Thursday, October 15, 2009

Ek Aur Jala.....

The cigarette meant more than a precursor for disease, although that thought nagged at her too each time she lit up. It was always a support. A cure for loneliness. Every time she lit her Classic Milds, she had something to look forward to, even if it was just for 5 and a half minutes. Whenever she smoked alone, it was her friend. With a lit wand, she could start conversations with herself. Interesting, self-indulgent, neurotic monologues she kept up for far beyond the 5.5 minutes. Sometimes the soliloquy tired her, sometimes it upset her and then she reached out for another cigarette. The second one always made her feel more grown up. When alone, the second cigarette gave her, to herself, an aura of cynicism, of worldliness, of boredom that she always associated with other women she admired in the world. When with others, as was the custom, she had to pass her cigarette around. In the earlier days of scarcity, she did this without a grudge. Nowadays, she loathed to share her lifeline, especially around men who wet the bud. She never did, she never had. Even in the days under tutelage, she would maintain complete dryness of the budular region. She remembers some guy who was sharing a cigarette with her say that it was so wonderful that she didn't wet the bud like other girls sometimes did. She forgets who the guy was but remembers the feeling of inane pride and accomplishment at that achievement. More so because it was intuitive. Like she was born with it. Not wearing lipstick also helped. At least in this area. It didn't perhaps help in any other region of her life. Her fellow smokers nowadays complained that she smoked too much. “I have nothing else in my life, Don't take this away from me too,” she pleads every time. They give up. For they were friends too and fellow sufferers of the lengthiness of life and the abundance of time on their hands.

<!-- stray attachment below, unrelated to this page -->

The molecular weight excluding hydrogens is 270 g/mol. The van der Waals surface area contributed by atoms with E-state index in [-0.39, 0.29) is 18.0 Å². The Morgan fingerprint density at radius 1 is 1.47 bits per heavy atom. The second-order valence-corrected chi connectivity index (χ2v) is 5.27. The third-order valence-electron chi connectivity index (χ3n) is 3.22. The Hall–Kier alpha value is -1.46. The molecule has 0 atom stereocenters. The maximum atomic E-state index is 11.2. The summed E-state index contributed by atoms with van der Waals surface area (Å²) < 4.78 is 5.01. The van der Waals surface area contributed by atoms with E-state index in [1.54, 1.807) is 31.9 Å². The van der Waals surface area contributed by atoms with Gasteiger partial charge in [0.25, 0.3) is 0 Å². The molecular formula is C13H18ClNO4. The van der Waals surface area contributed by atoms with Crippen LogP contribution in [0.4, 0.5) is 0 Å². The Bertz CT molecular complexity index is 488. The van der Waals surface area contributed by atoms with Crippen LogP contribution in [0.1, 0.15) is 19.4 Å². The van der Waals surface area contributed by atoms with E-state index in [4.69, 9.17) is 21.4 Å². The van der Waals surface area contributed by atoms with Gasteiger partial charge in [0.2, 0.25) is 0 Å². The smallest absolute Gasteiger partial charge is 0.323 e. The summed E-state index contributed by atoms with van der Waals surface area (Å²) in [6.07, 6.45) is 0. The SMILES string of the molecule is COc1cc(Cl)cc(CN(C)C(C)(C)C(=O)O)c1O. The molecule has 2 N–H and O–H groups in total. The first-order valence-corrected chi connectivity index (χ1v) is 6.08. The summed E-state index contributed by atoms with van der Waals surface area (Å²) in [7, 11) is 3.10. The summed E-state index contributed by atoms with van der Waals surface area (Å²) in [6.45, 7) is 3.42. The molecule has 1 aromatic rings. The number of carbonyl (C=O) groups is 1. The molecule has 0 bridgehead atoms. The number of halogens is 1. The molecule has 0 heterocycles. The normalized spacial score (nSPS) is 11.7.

The cigarette indicated a lot more if you ever cared to notice. She had changed her brand some 4 times in her short life. Each time for love of some kind. Each time she realised her sacrifice after her heart or ego or both were squashed beneath some manly or dainty footwear. Every time she reverted to the one that tasted the best. Ever the good learner and a strong follower of the adage, “Learn From Your Experience,” she stuck to the one which tasted better. Or really which gave her the best high. There were some mysteries she couldn't fathom. Gold Flake lights were for sissies. But the two men she'd been most attracted to, and hence the most good-looking, broad-shouldered men she knew, smoked lights. Whereas, this dainty dyke (yeah I know) she was conversing and smoking with, smoked Navy Cuts. Yes, she switched her brand every time. Now she smokes Wills Classic Milds. Friends bought packs at a carton rate. This taste too had been borrowed, but it troubles her the least. At least her heart is alive. And sometimes, when she has finished smoking even the bud, conversations, real and warm and light and full of love and of a shared life prevail. And sometimes, she forgets to light the second cigarette.

Saturday, October 03, 2009

At 27. I have seen it all. I know how it ends and I know what to not say and what the signs are. But I am not yet old or cynical enough (some would say Wise) to control my tongue, my fervor or my hormones.